Saturday, 2 November 2013

A History of Silence: A Memoir by Lloyd Jones (Penguin 2013)


My eldest sister once quipped after over-hearing someone blame Mother Nature for the Christchurch earthquakes, “it’s always a bloody woman’s fault.”  This snippet of conversation came back to me while I was reading Jones’s memoir which uses the series of Christchurch earthquakes as an analogy for the discovery and consequent rocking of his family’s foundations.  The land Christchurch was built on was originally a swap  - Jones suggests this fact was silenced, indeed forgotten, as the city and its inhabitants got on with life, until, as we know, the earthquakes brought forth liquefaction from the depths of the swamp back into Christchurch streets.  The reason why my sister’s quip came back to me is because the maternal line of Jones’s family history was most heavily silenced, and in engineering Christchurch for settlement Mother Nature had been to.  While I am not suggesting Jones blames his mother or grandmother, or indeed Mother Nature, the women’s silence about their past has had a profound effect on him, and in the memoir he seeks to give them a voice at a time when Mother Nature has been directing hers at Christchurch. 

            The memoir is told in an almost stream of consciousness way but with better punctuation.  One recollection leads to another and another and so on, therefore, the structure is not linear, readers move from the present to the past as Jones’s seeks to uncover his Grandparents on his mother and father’s side.  This style of narrative is engaging and I found at times I wanted to enter into the conversation where I found similarities with my own family history, which adds to the satisfaction of the reading experience.  Throughout Jones’s personal recollections and discoveries, the landscape enters.  Readers are taken from Christchurch post the September 2010 and February 2011 quakes, to Wales, around Petone and Wellington, and to a farm down south.  The land is shown to move, to meld, to hide and uncover, much as Jones’s family history does throughout the narrative. 

            While I acknowledge the landscape as a central motif in Jones’s memoir I feel a bit ambivalent about the inclusion of the Christchurch earthquakes, and by someone not from Christchurch or having had direct experience of the quakes.  The ethical concern of whose story it is to tell comes into play, as it does when delving into family history when a writer ends up speaking for members of their family who cannot answer back.  But then at no time does Jones suggest that he had direct experience of the quakes, rather he records his perspective and observations as an outsider.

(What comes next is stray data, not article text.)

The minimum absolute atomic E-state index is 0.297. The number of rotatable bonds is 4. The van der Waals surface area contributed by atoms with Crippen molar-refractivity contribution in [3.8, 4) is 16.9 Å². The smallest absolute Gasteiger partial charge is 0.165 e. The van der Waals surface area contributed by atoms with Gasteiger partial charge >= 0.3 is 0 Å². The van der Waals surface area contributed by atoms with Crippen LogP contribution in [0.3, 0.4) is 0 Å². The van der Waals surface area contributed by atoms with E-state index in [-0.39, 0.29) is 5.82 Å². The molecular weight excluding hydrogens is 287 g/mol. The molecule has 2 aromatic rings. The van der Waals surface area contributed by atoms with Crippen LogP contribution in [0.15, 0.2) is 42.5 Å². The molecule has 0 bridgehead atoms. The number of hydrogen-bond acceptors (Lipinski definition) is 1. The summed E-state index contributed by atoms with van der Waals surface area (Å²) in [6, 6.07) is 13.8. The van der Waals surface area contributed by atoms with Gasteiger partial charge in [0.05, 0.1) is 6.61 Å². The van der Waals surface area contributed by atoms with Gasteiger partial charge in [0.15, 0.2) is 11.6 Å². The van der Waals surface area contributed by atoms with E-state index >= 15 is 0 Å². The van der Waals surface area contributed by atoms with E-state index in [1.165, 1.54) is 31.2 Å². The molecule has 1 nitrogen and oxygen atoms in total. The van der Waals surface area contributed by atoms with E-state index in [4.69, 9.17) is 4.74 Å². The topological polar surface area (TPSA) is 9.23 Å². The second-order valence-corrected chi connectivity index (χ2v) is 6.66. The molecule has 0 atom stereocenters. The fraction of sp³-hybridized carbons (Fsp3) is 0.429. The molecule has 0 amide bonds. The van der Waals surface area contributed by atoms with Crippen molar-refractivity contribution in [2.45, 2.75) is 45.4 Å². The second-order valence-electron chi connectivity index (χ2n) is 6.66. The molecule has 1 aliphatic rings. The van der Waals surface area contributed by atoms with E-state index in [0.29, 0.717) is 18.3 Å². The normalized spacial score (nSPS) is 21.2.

In some ways, Jones is also an outsider to his family’s narrative.  While he lives in the same house as his parents, he knows little of their background or how previous life experiences have shaped them.  At times he acknowledges that imagination fills the gap between what he has heard and what official documents reveal.  Jones has a history of pushing the boundaries of narrative perspective, some critics slammed his adoption of a female perspective in Hand Me Down World and Biografi pushed the boundaries of fact and fiction.  Jones takes risks with narrative - he tries new perspectives, which always means his work is thought provoking and has the potential to be contentious.

            In some ways the memoir reminded me of Jones’s novel The Book of Fame (2000) which recounts the journey of The Originals rugby team to the United Kingdom in 1905.  That novel is about belonging, feeling a sense of self, and of course, in both the memoir and the novel there is a historical element which weaves together fact and imagination.  While The Book of Fame is about a team of heroes who help forge the identity of a new nation, Jones’s memoir is about forging the identity of a family in a new country, while still seeing elements of the self in the old one.  While The Book of Fame has poetic elements, the poetic is a little stretched at times in the memoir, but what both novels show is that the past never leaves us.

            Jones came to speak to the class when I attended the IIML.   As he spoke, outside, down one of those steep pedestrian walkways that link The Terrace to the city, a two storey wooden villa was burning.  The grey and black smoke was immense.  Thankfully the house was abandoned; years ago it had been set alight by a jilter lover whose girlfriend perished in the flames.  On reflection, it now seems appropriate that Jones spoke to the class on the same day as the fire because what I especially liked about Jones’s book are his descriptions of Wellington and the surroundings areas.  In my mind I could walk in the suburbs he mentioned, and see not only the physical landscape but imagine the emotional and historical connections to place.  The memoir shows that much like family history, the land is like a palimpsest that is continually written on over and over.

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